Krista, is a major part of the food production at Farm to Table. Not only is she our expert gardener, but she is also our chief food preserver, baker, and soup master.
While I hog the spotlight, writing columns, blogs, and taking the lead in our marketing and communications, she is a major part of the wonderful food that comes out of our kitchen. After tending to our crop of berries and rhubarb, Krista brings the bounty to the kitchen and turns it into sweet, sweet gold.
And with berry season well upon us, I am excited to turn the blogging duties over to Krista for a change. She’s the jam and jelly whiz in our operation. She also makes sure the Farm to Table pastry comes out just right.
So, without further ado, I leave it to Krista to guide you through the world of summer jam making:
Secrets to Foolproof Local, Seasonal Jams
Its jam-making season! With the strawberries & raspberries bountiful at markets and pick-your-own farms, the Campbell Fraser house is thinking about Christmas. In addition to being able to pretend that its not 30°+ outside, the homemade jams and preserves we make at this time of year are a major component of gifts for family and friends.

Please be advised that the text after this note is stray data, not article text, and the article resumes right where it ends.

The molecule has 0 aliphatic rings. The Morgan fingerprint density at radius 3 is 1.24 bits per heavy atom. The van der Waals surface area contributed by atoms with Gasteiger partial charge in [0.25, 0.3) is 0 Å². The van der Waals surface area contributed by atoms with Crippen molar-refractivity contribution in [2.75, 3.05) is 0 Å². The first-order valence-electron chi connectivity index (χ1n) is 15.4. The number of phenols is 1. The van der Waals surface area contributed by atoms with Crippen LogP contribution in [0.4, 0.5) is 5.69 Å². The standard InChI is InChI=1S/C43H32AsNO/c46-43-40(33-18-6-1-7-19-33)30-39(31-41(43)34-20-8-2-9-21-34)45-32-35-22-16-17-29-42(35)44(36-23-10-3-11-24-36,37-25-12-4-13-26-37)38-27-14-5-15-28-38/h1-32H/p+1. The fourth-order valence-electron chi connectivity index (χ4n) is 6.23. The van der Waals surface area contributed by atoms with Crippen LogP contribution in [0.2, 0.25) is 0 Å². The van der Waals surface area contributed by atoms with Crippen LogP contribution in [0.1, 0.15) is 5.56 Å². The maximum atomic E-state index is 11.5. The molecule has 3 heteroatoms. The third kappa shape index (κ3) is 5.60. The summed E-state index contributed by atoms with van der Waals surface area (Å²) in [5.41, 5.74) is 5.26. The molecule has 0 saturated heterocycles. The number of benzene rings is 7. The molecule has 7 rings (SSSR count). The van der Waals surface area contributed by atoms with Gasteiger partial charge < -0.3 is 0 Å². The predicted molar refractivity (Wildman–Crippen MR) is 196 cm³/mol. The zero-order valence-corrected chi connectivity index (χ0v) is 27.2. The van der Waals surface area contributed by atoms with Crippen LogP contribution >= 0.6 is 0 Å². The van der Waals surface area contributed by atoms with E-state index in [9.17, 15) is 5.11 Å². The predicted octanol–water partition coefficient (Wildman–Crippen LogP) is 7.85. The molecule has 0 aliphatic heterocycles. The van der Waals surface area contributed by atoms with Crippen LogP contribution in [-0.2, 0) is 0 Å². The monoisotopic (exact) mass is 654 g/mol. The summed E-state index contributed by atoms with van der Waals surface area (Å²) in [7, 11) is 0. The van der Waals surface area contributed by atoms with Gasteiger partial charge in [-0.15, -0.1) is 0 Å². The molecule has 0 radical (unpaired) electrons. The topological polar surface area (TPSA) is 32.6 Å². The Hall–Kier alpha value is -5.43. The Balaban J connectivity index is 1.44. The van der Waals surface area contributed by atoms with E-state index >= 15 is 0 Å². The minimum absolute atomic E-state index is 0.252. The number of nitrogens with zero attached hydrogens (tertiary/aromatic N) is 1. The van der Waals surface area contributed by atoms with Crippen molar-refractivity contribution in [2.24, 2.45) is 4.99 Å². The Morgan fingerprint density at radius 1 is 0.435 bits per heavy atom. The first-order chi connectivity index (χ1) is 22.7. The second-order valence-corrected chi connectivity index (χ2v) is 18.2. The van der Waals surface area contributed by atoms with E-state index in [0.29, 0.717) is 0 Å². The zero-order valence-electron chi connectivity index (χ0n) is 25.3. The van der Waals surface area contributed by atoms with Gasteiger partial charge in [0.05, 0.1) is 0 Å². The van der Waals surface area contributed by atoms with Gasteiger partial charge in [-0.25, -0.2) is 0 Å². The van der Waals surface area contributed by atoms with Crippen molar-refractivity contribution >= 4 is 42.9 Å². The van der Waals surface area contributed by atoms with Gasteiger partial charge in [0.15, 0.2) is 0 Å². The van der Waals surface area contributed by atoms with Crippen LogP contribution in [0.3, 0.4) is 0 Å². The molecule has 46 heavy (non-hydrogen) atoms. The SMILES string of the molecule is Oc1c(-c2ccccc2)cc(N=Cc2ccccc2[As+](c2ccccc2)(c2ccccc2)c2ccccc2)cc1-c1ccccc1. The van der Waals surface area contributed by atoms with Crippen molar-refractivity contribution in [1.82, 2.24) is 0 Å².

Jams are fairly quick and easy to make, and of course, taste great. You can make either freezer jams or cooked jams, depending on your mood (and freezer space). The benefit to freezer jams is that they are a bit simpler to make and you can use a wider variety of containers, as they don’t have to seal. The downside is that these jams must be stored in the freezer (hence the name). Freezer space is at a premium at our house, so I generally make cooked jams. I’ve included a couple of recipes that I used this year (strawberry-rhubarb and raspberry) below. When you buy pectin (either powdered or liquid, more on that in the notes below), it always comes with a few recipes and instructions. These recipes are as good a starting point as any, experiment with any fresh fruit you have.
Read more at the MyKawartha Farm to Table Blog (with recipes!) — Click here.